Dark Star: H.R. Giger’s World (2014)
Written and directed by Belinda Sallin
Produced by Marcel Hoehn
Starring Carmen Maria Giger, Tom Gabriel Fischer, H.R. Giger, Carmen Vega, Mia Bonzanigo, Müggi, Stanislav Grof, Sandra Beretta, Hans H. Kunz, Leslie Barany, Andreas J. Hirsch, Marco Witzig, Paul Tobler
A volume of photographs and footage visualize a conspectus concerning the career of this reverend painter, sculptor and interior designer, whose months ante mortem are also recorded at his triplex residence in Oerlikon and locales of engagement in Sallin’s dual documentary, an engrossing eulogium for a figure whose unique corpus vivendi conjoined while challenging conventions of popular and high arts. Within a domicile grandly adorned with its inhabitant’s art crept amid cluttered confines a plump and rasping Giger, for whom infirmity hadn’t attenuated a vitality of imagination still evident in sketches, and whose anecdotes evidence inspiration informed by persisting night terrors, personal trauma and a determination to resolve and channel fear into graphic and plastic design. Accessorial accounts by his wife (Carmen Maria), mother-in-law and secretary (Vega), coadjutants (Fischer, Beretta, Witzig), agent (Barany) and ex-wife (Bonzanigo) affirm and enlarge on those by their distinguished dey, portraying a freehanded friend, discriminating hoarder and gentle eccentric whose talent and characteristic Swiss industry sluiced psychic pother as otherworldly imagery. Treating of vital cycles, feminine exaltation and a morbidly skeletal abstraction of the eternal, the seamless fusion of flesh and mechanism in Giger’s emblematic phantasmagoria obfuscates and recontextualizes variance between structure and semblance, contraption and corpus, its sprawl and detail no less personal for its transcendent universality. None other in depiction, influence or memory casts so dark or abiding an umbra in Giger’s universe as his novennial model, muse and ladylove Li Tobler, whose visage, adversities, personality and presence persist post mortem in enormities of canvas and sculpture lovingly crafted in bereavement coursing more abundantly than childhood anxieties or lurking unease into inhuman contours contorting her elegance as baroque grotesquerie imaged in memoriam. His career’s outset propagating early paintings as prints via the patronage of poster publisher Kunz lead in ascent during the ’70s to cult renown, culminating in the publication of the compilation Necronomicon, which in turn prompted Dan O’Bannon and Ridley Scott to boost by collaboration his commercial breakthrough as designer of Alien‘s chillingly extraterrestrial derelict and organisms; clips shot during this rise expose the artist’s uncompromising punctiliousness, prolific productivity, jocular blasphemy and unexcelled dexterity as an eximious master of the airbrush. Decades later, a moribund Giger accompanied by his Carmens visits Bonzanigo at a formerly familial chalet in misty Flims she’s renovated ulterior to his gift, attends an exhibition to unreserved ovation at the Ars Electronica Center in Linz hosted by curator Hirsch, and signs autographs at his museum in Gruyères for exceedingly dyed, pierced, tattooed and emotional fans. Sallin’s lens is always proximate but never invasive in scrutiny of its subject’s sanctum and lifestyle, where the odd and ordinary mingle: Beretta prepares pizza for her quondam employer, who with his wife entertains collaborators and acquaintances, peruses his mountains of books and views a telecast of Shadow of the Vampire as his Siamese cat Müggi seeks affectionate attention; meters away before backdrops and amid furnishings and sculptures of forbiddingly ghoulish and venereal ingenuity, Vega wrangles her son-in-law’s finances while Fischer and Witzig organize with scrupulous care a superfluity of cumulative chattels spanning three houses, five decades and a lifetime wherein interior space was filled as indulgently by creation as oniomania. For devotees and the uninitiated alike, Sallin’s overview and celebration of Giger in extremis is the only motion picture to exhibit him in his environment, a matchless document of an artist as fertile, strange, singular and accessible as Dalí or Moebius. In death, Giger’s immortality is reified in his museum and galleries, themed cantinas and monuments, album covers, chairs, microphone stands, periapts, posters and calendars parading portent and eros from natal to terminal states — the impossible, incessant invention of a brilliant and boundless mind.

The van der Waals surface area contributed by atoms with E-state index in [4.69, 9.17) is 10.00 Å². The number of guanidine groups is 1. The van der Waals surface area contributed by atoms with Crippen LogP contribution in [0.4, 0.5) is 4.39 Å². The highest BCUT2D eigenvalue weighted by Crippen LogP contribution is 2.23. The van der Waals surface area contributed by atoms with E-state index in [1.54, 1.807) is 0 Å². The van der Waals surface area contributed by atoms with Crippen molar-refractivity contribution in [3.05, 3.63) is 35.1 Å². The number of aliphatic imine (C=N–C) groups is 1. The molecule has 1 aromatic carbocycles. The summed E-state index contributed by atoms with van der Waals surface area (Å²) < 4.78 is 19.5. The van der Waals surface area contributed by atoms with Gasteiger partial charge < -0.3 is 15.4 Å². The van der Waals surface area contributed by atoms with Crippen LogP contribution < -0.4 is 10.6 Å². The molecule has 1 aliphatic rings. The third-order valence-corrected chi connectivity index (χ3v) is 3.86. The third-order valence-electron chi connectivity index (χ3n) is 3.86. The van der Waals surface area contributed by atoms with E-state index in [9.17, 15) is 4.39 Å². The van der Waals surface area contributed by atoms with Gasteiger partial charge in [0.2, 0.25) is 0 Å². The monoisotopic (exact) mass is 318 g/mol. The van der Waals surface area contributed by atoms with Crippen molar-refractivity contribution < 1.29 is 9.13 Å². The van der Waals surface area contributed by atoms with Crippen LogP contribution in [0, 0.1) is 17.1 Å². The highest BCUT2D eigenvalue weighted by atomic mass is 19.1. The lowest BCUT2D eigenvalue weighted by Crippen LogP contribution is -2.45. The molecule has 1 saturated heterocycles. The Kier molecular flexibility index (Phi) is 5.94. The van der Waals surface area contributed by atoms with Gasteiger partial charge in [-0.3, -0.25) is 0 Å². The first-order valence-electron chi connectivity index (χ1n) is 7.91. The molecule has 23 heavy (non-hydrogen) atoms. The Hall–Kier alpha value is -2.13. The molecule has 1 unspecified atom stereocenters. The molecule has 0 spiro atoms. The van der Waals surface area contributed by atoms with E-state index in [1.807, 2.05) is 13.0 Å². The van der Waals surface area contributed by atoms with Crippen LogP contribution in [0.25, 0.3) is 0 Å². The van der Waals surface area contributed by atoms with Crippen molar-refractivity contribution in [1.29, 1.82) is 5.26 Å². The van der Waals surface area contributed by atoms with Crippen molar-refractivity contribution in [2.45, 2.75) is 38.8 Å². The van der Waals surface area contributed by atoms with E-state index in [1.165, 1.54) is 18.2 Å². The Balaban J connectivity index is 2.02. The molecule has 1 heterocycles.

Recommended for a double feature paired with (Soft Self-Portrait of) Salvador Dalí or Jodorowsky’s Dune.
Dark Star: H.R. Giger’s World (2014)